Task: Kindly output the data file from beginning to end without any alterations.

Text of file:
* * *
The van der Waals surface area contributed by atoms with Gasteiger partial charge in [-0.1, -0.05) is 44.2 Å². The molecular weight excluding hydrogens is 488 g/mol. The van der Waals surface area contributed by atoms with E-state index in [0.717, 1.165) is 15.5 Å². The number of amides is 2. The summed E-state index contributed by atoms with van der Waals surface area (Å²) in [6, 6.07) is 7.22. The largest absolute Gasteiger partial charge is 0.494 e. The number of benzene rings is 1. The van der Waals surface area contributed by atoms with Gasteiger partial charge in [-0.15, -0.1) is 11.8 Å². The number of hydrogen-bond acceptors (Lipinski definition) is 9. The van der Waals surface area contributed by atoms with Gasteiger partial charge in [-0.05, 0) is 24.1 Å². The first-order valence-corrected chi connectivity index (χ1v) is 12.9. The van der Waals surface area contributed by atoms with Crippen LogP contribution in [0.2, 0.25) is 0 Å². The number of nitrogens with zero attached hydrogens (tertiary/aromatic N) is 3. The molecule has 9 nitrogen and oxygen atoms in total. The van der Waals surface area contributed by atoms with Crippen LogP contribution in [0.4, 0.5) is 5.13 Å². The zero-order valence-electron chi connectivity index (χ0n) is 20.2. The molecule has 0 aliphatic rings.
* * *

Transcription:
The van der Waals surface area contributed by atoms with Gasteiger partial charge in [-0.1, -0.05) is 44.2 Å². The molecular weight excluding hydrogens is 488 g/mol. The van der Waals surface area contributed by atoms with E-state index in [0.717, 1.165) is 15.5 Å². The number of amides is 2. The summed E-state index contributed by atoms with van der Waals surface area (Å²) in [6, 6.07) is 7.22. The largest absolute Gasteiger partial charge is 0.494 e. The number of benzene rings is 1. The van der Waals surface area contributed by atoms with Gasteiger partial charge in [-0.15, -0.1) is 11.8 Å². The number of hydrogen-bond acceptors (Lipinski definition) is 9. The van der Waals surface area contributed by atoms with Gasteiger partial charge in [-0.05, 0) is 24.1 Å². The first-order valence-corrected chi connectivity index (χ1v) is 12.9. The van der Waals surface area contributed by atoms with Crippen LogP contribution in [0.2, 0.25) is 0 Å². The number of nitrogens with zero attached hydrogens (tertiary/aromatic N) is 3. The molecule has 9 nitrogen and oxygen atoms in total. The van der Waals surface area contributed by atoms with Crippen LogP contribution in [0.4, 0.5) is 5.13 Å². The zero-order valence-electron chi connectivity index (χ0n) is 20.2. The molecule has 0 aliphatic rings.